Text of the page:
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Bethany Evangelical
Lutheran Church

Ishpeming, Michigan † Est. 1870

 
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Pentecost 10/21/2012

Job may not be one of the best known books of the Bible, but I think it’s a book that a lot of people at least know a little about because Job is the Bible’s poster boy for “bad things happen to good people.”  He is the classic case along with all the resulting “Why?” questions associated with that.  Job is a good and righteous man whose world falls apart all around him, he loses everything.  Troubling to some is the fact that Job finds himself in this situation as a result of being a pawn in a wager between God and Satan, the Adversary, but I would suggest that we not get too hung up on that because I don’t think the book of Job is meant to be an historical account. 

What we’re dealing with is an imaginative literary engagement with life’s most difficult questions.   So the wager between God and Satan is mostly a way of setting up the story.  With that set up and the subsequent misery of Job, who God himself calls blameless and upright, the book of Job becomes the Bible’s most daring probe into the problem of evil, the question of “Why do bad things happen to good people?”

So I think a lot of people are at least loosely familiar with the situation Job finds himself in and then the other thing that might come to mind relative to Job is the phrase, “the patience of Job.”  “He has the patience of Job,” we say about people who remain remarkably calm in the face of situations that would cause most of us to completely lose it.  It’s a phrase however, that pertains only to the Job of chapters 1 and 2 where despite his wife’s urgings to curse God and die, Job, with the patience of Job, calmly responds, “Shall we receive the good at the hand of God and not the bad?”  That’s chapter 2.  Starting with chapter 3 though, Job curses the day he was born and spends the next 35 chapters vigorously defending his innocence before his friends who assume that he must have done something and also demanding a response, an explanation from God.  In all of that Job is anything but patient.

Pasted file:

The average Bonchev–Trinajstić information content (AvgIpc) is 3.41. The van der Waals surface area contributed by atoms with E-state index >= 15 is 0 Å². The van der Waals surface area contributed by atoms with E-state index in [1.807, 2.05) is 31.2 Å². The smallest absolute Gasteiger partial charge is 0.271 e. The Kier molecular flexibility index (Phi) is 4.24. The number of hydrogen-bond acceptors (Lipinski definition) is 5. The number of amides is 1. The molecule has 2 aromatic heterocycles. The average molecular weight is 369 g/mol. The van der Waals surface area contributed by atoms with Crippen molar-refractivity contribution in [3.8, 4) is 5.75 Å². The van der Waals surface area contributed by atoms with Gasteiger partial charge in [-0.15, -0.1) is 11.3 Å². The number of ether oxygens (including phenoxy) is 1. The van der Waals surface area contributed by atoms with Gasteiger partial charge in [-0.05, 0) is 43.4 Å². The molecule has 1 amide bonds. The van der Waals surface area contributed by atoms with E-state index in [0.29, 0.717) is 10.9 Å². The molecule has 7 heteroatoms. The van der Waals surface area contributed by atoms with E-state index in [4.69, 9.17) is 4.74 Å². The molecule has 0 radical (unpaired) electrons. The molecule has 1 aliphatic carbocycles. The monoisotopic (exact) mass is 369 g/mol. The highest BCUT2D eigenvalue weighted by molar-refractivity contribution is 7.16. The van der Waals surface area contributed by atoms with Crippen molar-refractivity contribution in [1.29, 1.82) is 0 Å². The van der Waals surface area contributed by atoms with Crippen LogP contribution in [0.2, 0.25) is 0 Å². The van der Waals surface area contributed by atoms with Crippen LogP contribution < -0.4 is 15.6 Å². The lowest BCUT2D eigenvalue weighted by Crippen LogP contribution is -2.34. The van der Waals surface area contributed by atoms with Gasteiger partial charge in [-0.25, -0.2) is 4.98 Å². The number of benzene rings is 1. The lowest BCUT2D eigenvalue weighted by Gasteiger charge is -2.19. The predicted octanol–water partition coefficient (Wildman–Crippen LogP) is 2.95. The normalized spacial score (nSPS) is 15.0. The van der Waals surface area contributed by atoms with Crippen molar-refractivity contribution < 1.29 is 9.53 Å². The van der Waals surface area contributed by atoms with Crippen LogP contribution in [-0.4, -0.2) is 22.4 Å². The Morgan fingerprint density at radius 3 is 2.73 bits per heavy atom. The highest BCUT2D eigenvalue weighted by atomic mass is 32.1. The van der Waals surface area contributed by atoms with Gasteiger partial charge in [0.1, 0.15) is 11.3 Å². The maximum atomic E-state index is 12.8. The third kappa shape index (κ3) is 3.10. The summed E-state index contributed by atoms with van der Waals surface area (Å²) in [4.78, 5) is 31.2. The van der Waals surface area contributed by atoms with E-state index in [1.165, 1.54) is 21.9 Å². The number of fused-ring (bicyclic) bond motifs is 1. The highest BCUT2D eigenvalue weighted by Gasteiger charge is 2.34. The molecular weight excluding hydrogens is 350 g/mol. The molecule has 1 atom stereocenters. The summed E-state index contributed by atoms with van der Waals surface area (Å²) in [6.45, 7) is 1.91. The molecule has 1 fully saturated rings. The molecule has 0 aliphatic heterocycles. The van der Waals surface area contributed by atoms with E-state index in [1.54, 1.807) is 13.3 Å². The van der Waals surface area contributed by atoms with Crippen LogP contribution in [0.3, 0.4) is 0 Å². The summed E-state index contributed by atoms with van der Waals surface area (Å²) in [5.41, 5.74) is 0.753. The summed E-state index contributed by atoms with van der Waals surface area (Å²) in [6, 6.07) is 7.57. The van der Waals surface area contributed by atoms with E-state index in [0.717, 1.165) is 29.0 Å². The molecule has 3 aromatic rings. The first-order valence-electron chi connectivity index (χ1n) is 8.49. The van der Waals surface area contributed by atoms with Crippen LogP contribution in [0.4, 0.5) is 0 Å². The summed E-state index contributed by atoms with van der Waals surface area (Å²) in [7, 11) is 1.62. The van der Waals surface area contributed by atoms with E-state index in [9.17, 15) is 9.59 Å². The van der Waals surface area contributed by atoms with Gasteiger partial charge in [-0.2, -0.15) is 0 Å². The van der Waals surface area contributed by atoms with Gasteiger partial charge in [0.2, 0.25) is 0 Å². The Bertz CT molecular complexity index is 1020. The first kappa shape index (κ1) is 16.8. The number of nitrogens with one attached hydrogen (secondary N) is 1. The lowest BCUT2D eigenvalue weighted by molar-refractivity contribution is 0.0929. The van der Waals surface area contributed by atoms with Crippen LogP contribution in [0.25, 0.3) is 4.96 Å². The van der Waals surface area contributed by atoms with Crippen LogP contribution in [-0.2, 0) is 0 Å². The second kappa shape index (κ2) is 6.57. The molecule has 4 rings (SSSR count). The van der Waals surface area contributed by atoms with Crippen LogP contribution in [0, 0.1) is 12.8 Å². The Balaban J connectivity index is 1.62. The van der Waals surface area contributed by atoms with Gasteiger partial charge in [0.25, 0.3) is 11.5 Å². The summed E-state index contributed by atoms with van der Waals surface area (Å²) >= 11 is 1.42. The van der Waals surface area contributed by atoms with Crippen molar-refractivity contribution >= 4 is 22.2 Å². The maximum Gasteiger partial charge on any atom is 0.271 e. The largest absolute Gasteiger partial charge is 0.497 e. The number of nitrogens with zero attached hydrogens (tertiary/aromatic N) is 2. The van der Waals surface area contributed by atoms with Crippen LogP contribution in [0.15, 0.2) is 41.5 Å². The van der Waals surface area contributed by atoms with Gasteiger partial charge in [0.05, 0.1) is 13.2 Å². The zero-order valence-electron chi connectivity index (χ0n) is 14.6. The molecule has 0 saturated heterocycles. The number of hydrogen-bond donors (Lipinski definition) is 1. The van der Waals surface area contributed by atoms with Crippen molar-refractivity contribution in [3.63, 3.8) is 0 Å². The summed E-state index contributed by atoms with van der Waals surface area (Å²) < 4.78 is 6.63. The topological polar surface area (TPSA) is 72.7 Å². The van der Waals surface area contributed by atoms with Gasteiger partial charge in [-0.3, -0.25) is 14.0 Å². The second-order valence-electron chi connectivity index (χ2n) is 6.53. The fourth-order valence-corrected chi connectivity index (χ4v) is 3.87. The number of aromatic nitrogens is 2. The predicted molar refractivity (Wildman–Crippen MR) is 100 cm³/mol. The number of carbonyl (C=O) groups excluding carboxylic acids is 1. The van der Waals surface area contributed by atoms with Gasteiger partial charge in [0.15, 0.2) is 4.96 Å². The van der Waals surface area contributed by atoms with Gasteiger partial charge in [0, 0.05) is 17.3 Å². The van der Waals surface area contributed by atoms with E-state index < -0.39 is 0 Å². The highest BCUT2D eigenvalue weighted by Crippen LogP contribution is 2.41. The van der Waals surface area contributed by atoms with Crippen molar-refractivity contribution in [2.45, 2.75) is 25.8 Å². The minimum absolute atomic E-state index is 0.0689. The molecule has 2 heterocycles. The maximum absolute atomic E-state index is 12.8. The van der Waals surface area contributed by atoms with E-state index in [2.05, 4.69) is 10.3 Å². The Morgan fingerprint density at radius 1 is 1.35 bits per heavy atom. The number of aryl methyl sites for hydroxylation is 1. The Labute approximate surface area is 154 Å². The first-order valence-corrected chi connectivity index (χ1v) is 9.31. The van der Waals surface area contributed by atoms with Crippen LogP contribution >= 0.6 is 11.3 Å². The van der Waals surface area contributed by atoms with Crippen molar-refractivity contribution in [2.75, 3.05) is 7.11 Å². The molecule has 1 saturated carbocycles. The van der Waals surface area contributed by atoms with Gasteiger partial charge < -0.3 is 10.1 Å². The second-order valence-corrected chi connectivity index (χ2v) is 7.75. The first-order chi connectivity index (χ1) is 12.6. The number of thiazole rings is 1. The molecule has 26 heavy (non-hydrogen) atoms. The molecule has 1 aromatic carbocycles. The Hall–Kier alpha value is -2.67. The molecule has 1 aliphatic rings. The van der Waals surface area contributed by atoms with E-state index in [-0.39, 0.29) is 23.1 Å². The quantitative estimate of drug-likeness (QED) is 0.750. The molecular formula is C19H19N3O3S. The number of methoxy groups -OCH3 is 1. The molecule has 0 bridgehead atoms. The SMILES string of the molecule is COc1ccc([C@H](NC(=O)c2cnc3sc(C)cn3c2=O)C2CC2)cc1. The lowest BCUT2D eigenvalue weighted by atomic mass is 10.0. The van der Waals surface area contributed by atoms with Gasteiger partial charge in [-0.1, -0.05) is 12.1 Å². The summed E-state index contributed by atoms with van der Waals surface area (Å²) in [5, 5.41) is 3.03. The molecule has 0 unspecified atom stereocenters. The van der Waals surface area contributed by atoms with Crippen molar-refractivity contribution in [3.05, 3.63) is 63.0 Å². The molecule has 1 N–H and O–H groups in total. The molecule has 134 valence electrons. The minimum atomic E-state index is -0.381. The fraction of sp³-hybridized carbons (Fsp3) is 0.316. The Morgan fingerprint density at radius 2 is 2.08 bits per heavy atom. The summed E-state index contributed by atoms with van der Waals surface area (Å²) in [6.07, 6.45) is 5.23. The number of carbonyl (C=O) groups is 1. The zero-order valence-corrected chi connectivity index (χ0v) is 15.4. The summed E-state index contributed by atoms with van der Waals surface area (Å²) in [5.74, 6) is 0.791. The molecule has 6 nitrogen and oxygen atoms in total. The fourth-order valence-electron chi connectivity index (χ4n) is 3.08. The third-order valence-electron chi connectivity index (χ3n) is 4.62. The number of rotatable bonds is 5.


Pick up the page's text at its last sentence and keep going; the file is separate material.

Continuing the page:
We’ve had readings from Job for the past couple of Sundays.  If you follow the daily lectionary there have been larger chunks of Job each day and to be honest it does get a bit tedious after awhile.  It is mostly a lot of back and forth starting with Job’s friends who continue to say that Job is foolish to assert his innocence and that he might as well just admit that he did something to deserve what has happened to him, with that being countered by Job himself who won’t relent on his claim of innocence or his demand for a response from God.  It goes on and on. 

That response Job wants does finally come though, after what seems like an awfully long time, but when it comes it’s as if God hadn’t been paying attention.  Rather than engage Job’s pain, God pretty much changes the subject apparently seeing no need to respond to his concerns, instead just flexing his divine muscles.  There’s indifference to Job’s anguish, indifference to the moral questions that have haunted him for so long. 

The God Job expected doesn’t show up.  In last Sunday’s reading Job said, “Would he contend with me in the greatness of his power?  No; but he would give heed to me.”  So Job expected a compassionate God who cares about human suffering but the God who speaks is anything but that.  The God who speaks is the sovereign creator God, a remote God of power and might, apparently void of any compassion.  It’s not the God Job wanted, not the God we want either.

God’s “response from the whirlwind” as it’s called is troubling.  When you study Job, one of the questions that comes up is “Is God’s response adequate, or should Job have pressed God for more?”  He doesn’t; Job doesn’t press for answers to his concerns.  Job is quiet in the face of this divine response.  But the question remains: is God’s response adequate when he pretty much just says, “I’m God and you’re not.”

I don’t know.  A part of me wishes there was more but then I think that maybe it was enough for the Lord to let Job understand that there are some things that he can’t understand.  I don’t know.  There is a lot written about this because at some point Job’s questions are our questions when undeserved suffering happens on a large or small scale.  We can’t help but ask the why questions, but maybe we do have to finally come to terms with the fact that there are some answers that we’ll never get; we have to accept that that’s just the way it is.